Understanding Compartment Syndrome
A compartment is a group of muscles, blood vessels, and nerves. This group is enclosed by strong tissue called fascia.
An injury or other problem may cause tissue inside the compartment to swell. Or blood or other fluid may build up. Either problem leads to too much pressure inside the compartment. The pressure can quickly damage muscle and other tissues. The condition is an emergency that should be treated right away.
Compartment syndrome most often affects the legs, arms, feet, hands, and buttocks.
Causes of compartment syndrome
The most common cause is an injury. It is often a major injury, such as a broken bone, crush injury, or severe burn. But more minor injuries can also lead to it. A bandage, splint, or cast put on too tightly can also cause it. In rare cases, causes include animal bites, bleeding disorders, or injecting illegal drugs.
Symptoms of compartment syndrome
Pain that gets worse quickly
Pain beyond what is expected for the type of injury
Burning or aching felt deep in the muscle
Loss of feeling or numbness
Treatment for compartment syndrome
Compartment syndrome must be treated as soon as possible. Treatment may include:
Removing a cast, splint, or bandage. This can reduce pressure.
Keeping your affected arm or leg level with your heart. This helps reduce pressure.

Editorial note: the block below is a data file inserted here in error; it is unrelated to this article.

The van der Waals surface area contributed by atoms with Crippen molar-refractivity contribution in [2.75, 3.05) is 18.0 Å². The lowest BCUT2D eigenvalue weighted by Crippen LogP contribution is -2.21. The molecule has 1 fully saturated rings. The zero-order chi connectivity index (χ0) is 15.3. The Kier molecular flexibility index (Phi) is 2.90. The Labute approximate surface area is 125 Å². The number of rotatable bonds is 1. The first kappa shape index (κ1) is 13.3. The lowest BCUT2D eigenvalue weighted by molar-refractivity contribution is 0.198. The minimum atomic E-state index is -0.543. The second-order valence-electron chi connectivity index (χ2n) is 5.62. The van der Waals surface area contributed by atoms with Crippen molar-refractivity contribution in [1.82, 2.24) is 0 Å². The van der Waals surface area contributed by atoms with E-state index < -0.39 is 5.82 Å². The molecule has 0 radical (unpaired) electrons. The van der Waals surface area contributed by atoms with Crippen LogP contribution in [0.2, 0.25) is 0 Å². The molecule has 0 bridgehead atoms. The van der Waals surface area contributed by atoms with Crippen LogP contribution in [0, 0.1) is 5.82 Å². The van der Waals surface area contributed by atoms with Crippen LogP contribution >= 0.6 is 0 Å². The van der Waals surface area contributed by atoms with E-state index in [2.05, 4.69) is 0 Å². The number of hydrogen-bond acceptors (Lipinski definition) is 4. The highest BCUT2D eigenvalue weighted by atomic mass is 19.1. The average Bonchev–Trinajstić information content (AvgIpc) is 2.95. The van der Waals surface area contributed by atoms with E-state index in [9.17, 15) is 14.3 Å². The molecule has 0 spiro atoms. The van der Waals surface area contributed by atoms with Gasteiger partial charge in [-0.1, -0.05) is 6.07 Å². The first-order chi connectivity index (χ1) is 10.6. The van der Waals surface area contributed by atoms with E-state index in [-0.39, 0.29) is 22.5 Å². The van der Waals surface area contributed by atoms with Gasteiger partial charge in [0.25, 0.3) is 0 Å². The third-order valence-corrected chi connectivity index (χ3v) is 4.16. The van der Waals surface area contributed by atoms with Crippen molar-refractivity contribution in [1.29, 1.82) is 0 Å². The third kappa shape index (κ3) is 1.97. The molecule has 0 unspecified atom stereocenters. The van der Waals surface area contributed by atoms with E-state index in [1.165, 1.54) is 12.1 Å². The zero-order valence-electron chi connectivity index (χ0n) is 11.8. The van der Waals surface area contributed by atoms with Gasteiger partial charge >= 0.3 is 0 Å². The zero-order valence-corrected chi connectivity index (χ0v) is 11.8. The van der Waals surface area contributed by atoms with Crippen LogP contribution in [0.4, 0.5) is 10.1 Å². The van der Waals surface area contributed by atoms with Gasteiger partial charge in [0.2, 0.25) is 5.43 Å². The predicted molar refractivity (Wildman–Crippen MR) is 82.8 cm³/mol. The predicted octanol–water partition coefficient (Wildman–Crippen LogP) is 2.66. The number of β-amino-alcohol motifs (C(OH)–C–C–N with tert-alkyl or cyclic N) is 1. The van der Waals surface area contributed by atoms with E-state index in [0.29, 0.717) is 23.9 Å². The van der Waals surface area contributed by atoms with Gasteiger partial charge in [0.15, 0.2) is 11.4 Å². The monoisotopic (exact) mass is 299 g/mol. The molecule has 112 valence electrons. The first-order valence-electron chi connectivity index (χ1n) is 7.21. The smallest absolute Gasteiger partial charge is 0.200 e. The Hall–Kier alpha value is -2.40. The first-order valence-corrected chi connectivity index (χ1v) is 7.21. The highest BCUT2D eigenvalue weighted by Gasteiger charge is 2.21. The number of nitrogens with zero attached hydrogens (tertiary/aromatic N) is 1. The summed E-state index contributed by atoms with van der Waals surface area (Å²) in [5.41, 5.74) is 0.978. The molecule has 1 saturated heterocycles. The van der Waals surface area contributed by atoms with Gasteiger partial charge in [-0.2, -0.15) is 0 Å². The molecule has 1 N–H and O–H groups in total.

Prescription or over-the-counter pain medicines. These can relieve pain and swelling.
Extra oxygen. This can help limit tissue damage.
Surgery to open up the fascia. This helps relieve the pressure and prevent further tissue damage.
If compartment syndrome isn’t treated quickly, muscles and nerves can die. Dead muscle can’t be repaired and must be removed. In some cases, you may need surgery to remove the affected body part (amputation).
When to call your healthcare provider
Call your healthcare provider right away if you have any of these:
Severe pain or pain that quickly gets worse. This may be hours after the injury.
Pain that does not get better after taking pain medicines
Numbness or tingling
Problems moving affected muscles
October 07, 2017
Carter MA. Compartment Syndrome Evaluation. In: Roberts JR, editor. Roberts and Hedges’ Clinical Procedures in Emergency Medicine. 6 ed. Philadelphia: Saunders; 2014. p. 1095-111., Chung J, Modrall JG. Compartment Syndrome. In: Cronenwett JK, Johnston W, editors. Rutherford's Vascular Syndrome. Philadelphia: Saunders; 2014. p. 2544-54., Stracciolini A, Hammerberg EM. Acute compartment syndrome of the extremities. UpToDate. July 8 ed: UpToDate; 2014., Szczepanik ME, O'Conner FG. Compartment Syndrome Evaluation. In: Pfenninger JL, Fowler CF, editors. Pfenninger and Fowler's Procedures for Primary Care. 3 ed. Philadelphia: Elsevier; 2011. p. 1265-73.
Bellendir, Trina, MSPT, CLT,Image reviewed by StayWell medical illustration team.,Joseph, Thomas N, MD